Issue 1 created the Ohio Redistricting Commission. Before Issue 1, the governor, secretary of state, state auditor and one member selected by the leaders of each of the two major parties drew the legislative districts. With the passing of Issue 1, this group has been expanded by one member from each party.

The next time statewide district lines will be drawn is in 2021. In order to ensure a majority on the Ohio Redistricting Commission, Democrats must secure at least two (preferably three) of the following positions: governor, secretary of state and state auditor.

These three positions are all up for election in 2018 and wide open. If Democrats are elected to these positions, they will serve during the important time when the districts are redrawn in 2021.

Now to bring it all home.

Some ask, “Why is it so important to take back the state legislature for Democrats? What does that change?”

The importance of this is twofold. Democrats must hold a majority on the Redistricting Commission in order to level the playing field for Democrats in the State Assembly.

They will be hard-pressed to redraw district lines to ensure an overwhelming Democratic majority as Republicans have been able to — nor do I want them to, as that would be unethical.

If Democrats can redraw district lines to undo the “packing and cracking” that Republicans have committed, that will be enough. Democrats will at least gain an edge. We deserve fair districts.

The statehouse also is important as it is a sort of “farm” for Democratic candidates in the future. Many congressmen, governors and statewide executive positions get their political start in the Ohio House and Senate.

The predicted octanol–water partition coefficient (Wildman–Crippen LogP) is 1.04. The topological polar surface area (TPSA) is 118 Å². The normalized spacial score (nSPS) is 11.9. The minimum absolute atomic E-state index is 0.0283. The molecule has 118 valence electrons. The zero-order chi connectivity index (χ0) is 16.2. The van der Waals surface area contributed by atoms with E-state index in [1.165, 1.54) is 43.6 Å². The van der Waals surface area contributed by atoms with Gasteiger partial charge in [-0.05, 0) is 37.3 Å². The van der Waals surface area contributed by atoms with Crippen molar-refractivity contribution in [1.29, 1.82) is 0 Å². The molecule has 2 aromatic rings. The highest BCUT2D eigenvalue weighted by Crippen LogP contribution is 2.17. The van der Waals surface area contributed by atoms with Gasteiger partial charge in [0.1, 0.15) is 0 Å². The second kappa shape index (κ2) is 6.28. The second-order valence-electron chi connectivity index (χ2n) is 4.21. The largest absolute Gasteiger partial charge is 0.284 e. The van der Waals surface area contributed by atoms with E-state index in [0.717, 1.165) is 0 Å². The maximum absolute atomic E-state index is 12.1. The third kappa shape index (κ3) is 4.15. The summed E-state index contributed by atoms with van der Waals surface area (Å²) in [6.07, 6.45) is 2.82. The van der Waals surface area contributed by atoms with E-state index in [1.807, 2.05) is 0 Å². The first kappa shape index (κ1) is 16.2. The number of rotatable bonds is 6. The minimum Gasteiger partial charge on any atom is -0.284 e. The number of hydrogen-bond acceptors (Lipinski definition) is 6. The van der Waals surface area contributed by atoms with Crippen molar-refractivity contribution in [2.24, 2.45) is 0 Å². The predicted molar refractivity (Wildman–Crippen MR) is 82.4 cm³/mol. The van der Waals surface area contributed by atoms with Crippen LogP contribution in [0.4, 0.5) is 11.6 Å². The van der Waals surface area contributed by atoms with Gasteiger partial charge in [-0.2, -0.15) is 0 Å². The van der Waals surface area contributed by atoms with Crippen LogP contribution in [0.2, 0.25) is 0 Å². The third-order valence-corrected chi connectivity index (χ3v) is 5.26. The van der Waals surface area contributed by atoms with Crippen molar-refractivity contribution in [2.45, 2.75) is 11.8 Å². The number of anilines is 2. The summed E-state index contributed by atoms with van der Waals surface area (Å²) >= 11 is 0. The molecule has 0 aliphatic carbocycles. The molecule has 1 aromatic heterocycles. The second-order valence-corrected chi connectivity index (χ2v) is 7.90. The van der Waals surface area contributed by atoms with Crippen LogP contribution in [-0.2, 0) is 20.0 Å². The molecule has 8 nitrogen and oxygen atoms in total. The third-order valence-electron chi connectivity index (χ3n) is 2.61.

With a sheer lack of Democrats in both of these chambers, the potential to draft strong, young candidates is choked and has disastrous effects up the ticket.

2014 Democratic gubernatorial candidate Ed FitzGerald held no experience in Columbus — he lost 86 of Ohio’s 88 counties. Ohio’s 12 Republican congressmen were re-elected easily in 2016 — had more of their opponents come from the State House, perhaps Democrats would have won a few of these seats.

The senate seat of Rob Portman was up for re-election in 2016. Unable to find a sound candidate from the Ohio House or Senate and unable to run a congressman against him, Democrats were forced to nominate 75-year-old former Gov. Ted Strickland.

Strickland soundly lost this election, much like he lost the governorship in 2010.

If Ohio Democrats want to win big, they have to start small. In order to take down Republican candidates who do not vote in our best interest (such as Rob Portman, who is not putting our public schools first and Congressman Pat Tiberi, who wants to take away his constituents’ health care), Democrats need to draft strong, competent candidates who have track records in public service and electoral victory.

A vibrant farm of Democratic candidates can be drawn from the Ohio House and Senate if legislative district lines are better constructed in 2021.

In order for fair districts to be drawn, Democrats must win back the governorship, secretary of state or state auditor in 2018. A grassroots movement will need to occur for such a win to happen.

If Democrats lose the executive branch in 2018, Ohio will be a Republican state until 2030.

Progress cannot afford for this to happen.

Brian DiPaolo is the historian for the College Democrats, contact him at [email protected].